Chicago Police Superintendent Jody Weis ended his turbulent run as the city's top cop, leaving Tuesday after the city's new mayor indicated he would replace him.
Weis resigned a day before the end of his contract; he took over leadership of the department in 2008 as a former FBI agent and Florida native who improved the agency's image yet strained relationships with rank-and-file officers.
Former Superindendent Terry Hillard, who led the department from 1998 to 2003, took over Wednesday as an interim superintendent. Hillard has taken a leave of absence from his role at a security consulting firm, and offered faint praise for Weis in an interview with Chicago Sun-Times columnist Michael Sneed.
"There has been some success with numbers, but statistics aren't what the job is all about," Hillard told Sneed. "The Office of Patrol has been decimated ... depleted. They [Weis' administration] took all the good cops and put them in special sections and units. That's not right … Every unit in the police department is a support unit of the patrol department."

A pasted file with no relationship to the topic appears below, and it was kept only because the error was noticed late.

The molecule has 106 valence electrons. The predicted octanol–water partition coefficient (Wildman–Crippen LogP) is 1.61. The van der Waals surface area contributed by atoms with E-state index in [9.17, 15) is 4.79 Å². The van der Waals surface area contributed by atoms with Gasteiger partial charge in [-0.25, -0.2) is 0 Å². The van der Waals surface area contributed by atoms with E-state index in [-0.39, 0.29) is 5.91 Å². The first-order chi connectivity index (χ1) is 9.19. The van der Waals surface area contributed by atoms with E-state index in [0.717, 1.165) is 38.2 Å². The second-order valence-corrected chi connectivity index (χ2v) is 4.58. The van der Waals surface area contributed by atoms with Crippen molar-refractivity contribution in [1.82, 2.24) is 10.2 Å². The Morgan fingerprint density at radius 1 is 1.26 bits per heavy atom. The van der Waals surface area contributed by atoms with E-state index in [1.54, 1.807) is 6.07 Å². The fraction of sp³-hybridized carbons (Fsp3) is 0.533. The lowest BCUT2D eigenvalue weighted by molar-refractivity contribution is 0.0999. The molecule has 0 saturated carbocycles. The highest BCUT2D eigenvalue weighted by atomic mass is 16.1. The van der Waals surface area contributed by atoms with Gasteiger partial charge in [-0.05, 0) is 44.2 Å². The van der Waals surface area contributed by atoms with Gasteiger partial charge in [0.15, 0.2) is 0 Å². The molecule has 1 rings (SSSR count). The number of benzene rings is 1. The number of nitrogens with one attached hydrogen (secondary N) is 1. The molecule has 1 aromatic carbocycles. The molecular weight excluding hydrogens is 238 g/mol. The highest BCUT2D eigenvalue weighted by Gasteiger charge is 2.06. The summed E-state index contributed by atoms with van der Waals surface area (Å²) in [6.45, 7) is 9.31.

Weis' fate was sealed with the election last week of Rahm Emanuel as mayor. President Obama's former chief-of-staff has said he will pick a new superintendent after taking office on May 16.
Mayor Daley brought Weis in early in 2008 amid headlines of rogue officers committing robberies and home invasions and Officer Anthony Abbate's videotaped beating of a female bartender while off duty, reports the Chicago Tribune.
Under Weis' leadership during the past two years, murders fell even as staffing declined sharply. In 2010, Chicago recorded the fewest homicides since 1965. At the same time, six police officers were killed.